Upgrading pfsense to 2.2.3

We’ve got a old Watchguard 700 that has been recycled to run the open source firewall pfsense – a very good idea in theory – as the Watchguard has 6 Ethernet ports, and can be bought at eBay very cheaply.

It’s been running version 2.1 for a while now, and today I took the plunge to run the upgrade to 2.2.3 – with predictable results.

The box refused to start up.

So I found the serial<->USB cable, fired up my laptop and started debugging. The boot sequence was stuck in a endless loop complaining about not finding a ATA hard drive (the box does not contain any disks). The message was ‘ata0: DMA limited to UDMA33, controller found non-ATA66 cable’.

This lead to much trawling of various forums dedicated to pfsense and watch guards, and led to a explanation, where it’s clear that the ATA interfaces need to be disabled before it can continue. This turns out to be a 2 stage process, where you have to stop the early boot sequence to get to the BIOS monitor, and set (temporarily) the command :

SET hint.ata.0.mode=PIO4

SET hint.ata.1.mode=PIO4


in my case I had to disable both ATA channels, and then boot pfsense – btw. SET had to be written in uppercase.. But this is only half of the procedure, as this is lost during the next reboot. So the same commands (missing off the “SET” part) in the fileecho ‘hint.ata.0.mode=PIO4′ >> /boot/loader.conf.local.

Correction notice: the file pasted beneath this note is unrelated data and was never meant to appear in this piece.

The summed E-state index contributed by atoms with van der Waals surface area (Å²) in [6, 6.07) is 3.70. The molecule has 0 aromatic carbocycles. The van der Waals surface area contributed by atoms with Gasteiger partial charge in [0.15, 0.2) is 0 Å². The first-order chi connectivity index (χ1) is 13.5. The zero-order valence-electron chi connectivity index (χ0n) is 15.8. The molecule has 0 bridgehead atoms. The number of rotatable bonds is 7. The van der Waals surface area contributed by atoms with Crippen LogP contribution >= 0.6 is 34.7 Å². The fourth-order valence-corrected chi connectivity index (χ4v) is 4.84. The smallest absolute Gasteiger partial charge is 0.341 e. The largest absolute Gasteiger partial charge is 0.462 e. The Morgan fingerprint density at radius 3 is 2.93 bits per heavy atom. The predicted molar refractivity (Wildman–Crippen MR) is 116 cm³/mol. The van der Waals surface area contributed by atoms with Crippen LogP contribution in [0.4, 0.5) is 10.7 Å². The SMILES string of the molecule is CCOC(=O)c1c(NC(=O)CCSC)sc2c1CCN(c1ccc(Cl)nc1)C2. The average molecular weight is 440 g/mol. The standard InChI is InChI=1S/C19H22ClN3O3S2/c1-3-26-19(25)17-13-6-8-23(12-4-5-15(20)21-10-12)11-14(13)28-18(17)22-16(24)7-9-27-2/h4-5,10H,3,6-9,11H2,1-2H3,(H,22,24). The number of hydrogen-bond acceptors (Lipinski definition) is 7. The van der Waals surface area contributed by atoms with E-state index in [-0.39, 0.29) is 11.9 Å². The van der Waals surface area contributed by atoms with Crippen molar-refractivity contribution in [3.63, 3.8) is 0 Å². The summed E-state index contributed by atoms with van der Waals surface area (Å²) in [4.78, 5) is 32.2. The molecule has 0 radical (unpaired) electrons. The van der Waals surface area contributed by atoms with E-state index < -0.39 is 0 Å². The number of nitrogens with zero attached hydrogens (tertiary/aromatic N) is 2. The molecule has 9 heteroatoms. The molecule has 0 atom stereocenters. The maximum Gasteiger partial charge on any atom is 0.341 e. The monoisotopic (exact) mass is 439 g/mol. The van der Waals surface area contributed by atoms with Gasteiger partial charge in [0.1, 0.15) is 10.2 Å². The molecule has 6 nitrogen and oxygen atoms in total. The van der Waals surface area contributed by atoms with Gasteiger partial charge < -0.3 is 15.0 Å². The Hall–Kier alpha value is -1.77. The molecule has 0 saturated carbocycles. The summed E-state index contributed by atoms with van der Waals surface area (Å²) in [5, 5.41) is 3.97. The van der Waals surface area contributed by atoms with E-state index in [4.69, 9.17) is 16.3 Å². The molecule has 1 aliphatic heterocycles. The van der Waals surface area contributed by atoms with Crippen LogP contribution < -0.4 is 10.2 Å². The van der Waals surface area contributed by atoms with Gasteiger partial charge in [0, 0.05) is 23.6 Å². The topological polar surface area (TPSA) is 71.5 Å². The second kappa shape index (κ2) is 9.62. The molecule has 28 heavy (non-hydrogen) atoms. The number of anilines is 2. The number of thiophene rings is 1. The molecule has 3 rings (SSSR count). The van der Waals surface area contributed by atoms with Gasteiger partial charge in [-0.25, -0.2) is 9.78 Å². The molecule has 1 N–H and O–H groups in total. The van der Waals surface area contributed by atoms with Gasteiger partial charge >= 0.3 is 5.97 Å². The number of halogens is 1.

My first Soylent lunch

As I’ve just been to the dentist it seemed like to ideal time to have my first Soylent lunch

IMG 1532

I purchased this through eBay – and yes it’s genuine Soylent 1.4, not one of the many products that advertise using the name Soylent.

This is what my lunch looked like

IMG 1531

and just before I chugged it down

IMG 1533

The last was very….Anonymous…it didn’t taste bad, nor good, it just went down, with little hint of any unpleasant taste to texture. 

I’m certainly going to try more of this. 

How to find your DHCP server

Occasionally I’ve found it useful to find out which server address issues DHCP addresses – and here it is for OsX :


ipconfig getpacket en0

this will only work when issued from a computer that itself uses DHCP, and the last “en0” is the interface name for the network interface that is being used, so could be substituted with “en1”, or any other id for the network interface you can find from “ifconfig -a”.